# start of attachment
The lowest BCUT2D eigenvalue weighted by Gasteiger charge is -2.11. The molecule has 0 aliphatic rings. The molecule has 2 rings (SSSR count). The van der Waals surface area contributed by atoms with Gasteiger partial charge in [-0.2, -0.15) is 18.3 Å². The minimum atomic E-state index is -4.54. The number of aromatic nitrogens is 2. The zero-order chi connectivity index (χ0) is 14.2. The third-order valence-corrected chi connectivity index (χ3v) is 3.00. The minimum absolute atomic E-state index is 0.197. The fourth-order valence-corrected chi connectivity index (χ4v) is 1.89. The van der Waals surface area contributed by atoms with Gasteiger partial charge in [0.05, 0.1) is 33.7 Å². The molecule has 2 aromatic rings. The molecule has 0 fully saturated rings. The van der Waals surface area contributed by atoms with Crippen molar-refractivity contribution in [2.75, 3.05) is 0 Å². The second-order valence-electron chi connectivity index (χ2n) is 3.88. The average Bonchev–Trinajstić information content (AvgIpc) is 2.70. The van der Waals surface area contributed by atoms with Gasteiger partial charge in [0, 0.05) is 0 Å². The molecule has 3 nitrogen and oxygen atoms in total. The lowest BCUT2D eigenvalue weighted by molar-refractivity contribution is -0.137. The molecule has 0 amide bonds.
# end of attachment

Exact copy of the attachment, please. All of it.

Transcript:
The lowest BCUT2D eigenvalue weighted by Gasteiger charge is -2.11. The molecule has 0 aliphatic rings. The molecule has 2 rings (SSSR count). The van der Waals surface area contributed by atoms with Gasteiger partial charge in [-0.2, -0.15) is 18.3 Å². The minimum atomic E-state index is -4.54. The number of aromatic nitrogens is 2. The zero-order chi connectivity index (χ0) is 14.2. The third-order valence-corrected chi connectivity index (χ3v) is 3.00. The minimum absolute atomic E-state index is 0.197. The fourth-order valence-corrected chi connectivity index (χ4v) is 1.89. The van der Waals surface area contributed by atoms with Gasteiger partial charge in [0.05, 0.1) is 33.7 Å². The molecule has 2 aromatic rings. The molecule has 0 fully saturated rings. The van der Waals surface area contributed by atoms with Crippen molar-refractivity contribution in [2.75, 3.05) is 0 Å². The second-order valence-electron chi connectivity index (χ2n) is 3.88. The average Bonchev–Trinajstić information content (AvgIpc) is 2.70. The van der Waals surface area contributed by atoms with Gasteiger partial charge in [0, 0.05) is 0 Å². The molecule has 3 nitrogen and oxygen atoms in total. The lowest BCUT2D eigenvalue weighted by molar-refractivity contribution is -0.137. The molecule has 0 amide bonds.